And now for a look at the elected members of the Kentucky Retirement Systems Board of Trustees:
So how do you get elected to the Board of Trustees?
According to Kentucky Revised Statutes 61.645 there are two ways to be nominated to the Board.
(4) (a) The trustees selected by the membership of each of the various retirement systems shall be elected by ballot. For each trustee to be elected, the board may nominate, not less than six (6) months before a term of office of a trustee is due to expire, three (3) constitutionally eligible individuals;
(b) Individuals may be nominated by the retirement system members which are to elect the trustee by presenting to the executive director, not less than four (4) months before a term of office of a trustee is due to expire, a petition, bearing the name, Social Security number, and signature of no less than one-tenth (1/10) of the number voting in the last election by the retirement system members;
In reality only the first method is used the difficulty with the second is getting the number of signatures needed to be nominated. First you have to find out the names and addresses of the retirees and get in contact with them, and then they have to be willing to sign the petition and put their social security number on the petition.
For example if you wanted to run for a CERS position you would need a minimum of 1,378 names, and you had better have a lot more than that because some of them will be challenged,
From the KRS member news:
Nominations by the Membership
Individuals may also be placed on the election ballot by submitting a petition from the CERS membership. Per Kentucky Revised Statutes 61.645, the petition must contain the name, social security number, and signature of no less than 1/10 of the number of members voting in the last election. Based upon 2001 election results, the petition would require a minimum of 1,378 names, social security numbers, and signatures from the current CERS membership. Petitions to be included on the CERS election ballot must be submitted no later than November 30, 2004.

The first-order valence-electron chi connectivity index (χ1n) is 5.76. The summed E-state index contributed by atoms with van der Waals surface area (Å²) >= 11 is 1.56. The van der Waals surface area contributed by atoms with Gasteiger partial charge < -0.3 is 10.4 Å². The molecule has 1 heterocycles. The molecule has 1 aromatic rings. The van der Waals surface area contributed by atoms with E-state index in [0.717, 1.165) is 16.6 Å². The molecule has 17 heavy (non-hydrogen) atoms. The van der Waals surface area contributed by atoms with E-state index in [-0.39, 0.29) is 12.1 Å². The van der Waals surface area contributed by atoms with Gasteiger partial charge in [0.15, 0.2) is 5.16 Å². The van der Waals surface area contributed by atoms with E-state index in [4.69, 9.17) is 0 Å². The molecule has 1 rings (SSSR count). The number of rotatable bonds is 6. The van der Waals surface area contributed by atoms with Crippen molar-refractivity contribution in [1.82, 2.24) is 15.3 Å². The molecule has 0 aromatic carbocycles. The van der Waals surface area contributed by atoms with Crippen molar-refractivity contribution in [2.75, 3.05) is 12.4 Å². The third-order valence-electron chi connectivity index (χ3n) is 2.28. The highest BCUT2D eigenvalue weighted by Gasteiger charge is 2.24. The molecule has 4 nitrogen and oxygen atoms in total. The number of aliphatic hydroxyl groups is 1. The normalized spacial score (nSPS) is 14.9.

So basically the system is rigged. It is nearly impossible to get on the Board unless the Board or the Governor wants you on the Board. Remember how elections were done when you elected a class president in high school, this is pretty much the same thing.
The five elected members are:
Randy J. Overstreet, Chairman, Elected by State Police Retirement Systems (SPRS)
Bobby D. Henson and Susan Smith Horne Elected by Kentucky Employees Retirement Systems (KERS)
Vince Lang and Patricia Ballenger Elected by County Employees Retirement Systems (CERS)
Randy J. Overstreet
Overstreet is a retired Captain with the Kentucky State Police and the former Commander of Post 4, Elizabethtown. He is serving his third four-year term as State Police Retirement System Member of the Board of Trustees.
Bobby D. Henson
Henson is a retired KERS member and currently serving his second term as a member of the KRS Board of Trustees. He retired from the position of Executive Director, Office of Policy and Budget, Kentucky Transportation Cabinet.
Susan Smith Horne
Horne is a retired KERS member, currently serving her second term as a member of the KRS Board of Trustees and is employed as an attorney in private practice. She was an Assistant Fayette County Attorney
Ballenger is a retired CERS member and currently operates her own public accounting firm.
Lang is a retired CERS member and currently serves as Executive Director of the Kentucky County Judge/Executive Association.
The elected members of the Board appear to have the paper qualifications to be the watch dogs needed but the look like a closed club with three of the five serving multiple terms.
The one possible real watch dog in this group is Vince Lang. Lang with his position with County Judge/Executive Association should have the knowledge and connections to make a difference, but he would be a lone voice.
Basically the Board is not a pack of watch dogs; it’s mostly a group of toothless lap dogs, all bark and no bite.
There is no dog in this fight for the tax payers and retirees when it comes to watching the administration of billions, that right billions with a “B”, of public dollars.